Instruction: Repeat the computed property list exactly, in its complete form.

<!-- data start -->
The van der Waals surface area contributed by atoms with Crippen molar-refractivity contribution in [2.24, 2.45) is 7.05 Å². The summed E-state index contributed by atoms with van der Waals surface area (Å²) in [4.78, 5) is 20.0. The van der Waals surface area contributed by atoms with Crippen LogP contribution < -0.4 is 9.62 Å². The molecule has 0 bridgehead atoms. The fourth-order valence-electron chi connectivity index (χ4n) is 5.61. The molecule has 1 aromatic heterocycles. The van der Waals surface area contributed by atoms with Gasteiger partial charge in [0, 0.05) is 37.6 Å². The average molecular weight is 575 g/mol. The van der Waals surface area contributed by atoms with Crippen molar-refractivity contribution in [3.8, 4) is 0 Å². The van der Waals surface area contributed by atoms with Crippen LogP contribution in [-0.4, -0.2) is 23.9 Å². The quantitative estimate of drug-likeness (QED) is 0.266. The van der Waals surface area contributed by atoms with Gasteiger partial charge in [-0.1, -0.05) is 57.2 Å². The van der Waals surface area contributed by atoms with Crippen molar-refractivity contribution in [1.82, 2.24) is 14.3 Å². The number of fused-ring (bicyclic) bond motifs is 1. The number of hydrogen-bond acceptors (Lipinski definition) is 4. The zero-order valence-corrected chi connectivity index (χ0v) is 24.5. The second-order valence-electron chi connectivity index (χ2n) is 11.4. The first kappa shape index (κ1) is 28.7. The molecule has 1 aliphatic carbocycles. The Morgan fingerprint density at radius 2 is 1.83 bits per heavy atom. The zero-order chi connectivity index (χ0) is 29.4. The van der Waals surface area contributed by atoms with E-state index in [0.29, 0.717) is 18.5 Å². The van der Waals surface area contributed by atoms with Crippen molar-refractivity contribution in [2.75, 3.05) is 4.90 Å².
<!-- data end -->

The van der Waals surface area contributed by atoms with Crippen molar-refractivity contribution in [2.24, 2.45) is 7.05 Å². The summed E-state index contributed by atoms with van der Waals surface area (Å²) in [4.78, 5) is 20.0. The van der Waals surface area contributed by atoms with Crippen LogP contribution < -0.4 is 9.62 Å². The molecule has 0 bridgehead atoms. The fourth-order valence-electron chi connectivity index (χ4n) is 5.61. The molecule has 1 aromatic heterocycles. The van der Waals surface area contributed by atoms with Gasteiger partial charge in [0, 0.05) is 37.6 Å². The average molecular weight is 575 g/mol. The van der Waals surface area contributed by atoms with Crippen molar-refractivity contribution in [3.8, 4) is 0 Å². The van der Waals surface area contributed by atoms with Crippen LogP contribution in [-0.4, -0.2) is 23.9 Å². The quantitative estimate of drug-likeness (QED) is 0.266. The van der Waals surface area contributed by atoms with Gasteiger partial charge in [-0.1, -0.05) is 57.2 Å². The van der Waals surface area contributed by atoms with Crippen molar-refractivity contribution in [1.82, 2.24) is 14.3 Å². The number of fused-ring (bicyclic) bond motifs is 1. The number of hydrogen-bond acceptors (Lipinski definition) is 4. The zero-order valence-corrected chi connectivity index (χ0v) is 24.5. The second-order valence-electron chi connectivity index (χ2n) is 11.4. The first kappa shape index (κ1) is 28.7. The molecule has 1 aliphatic carbocycles. The Morgan fingerprint density at radius 2 is 1.83 bits per heavy atom. The zero-order chi connectivity index (χ0) is 29.4. The van der Waals surface area contributed by atoms with E-state index in [0.29, 0.717) is 18.5 Å². The van der Waals surface area contributed by atoms with Crippen molar-refractivity contribution in [2.75, 3.05) is 4.90 Å².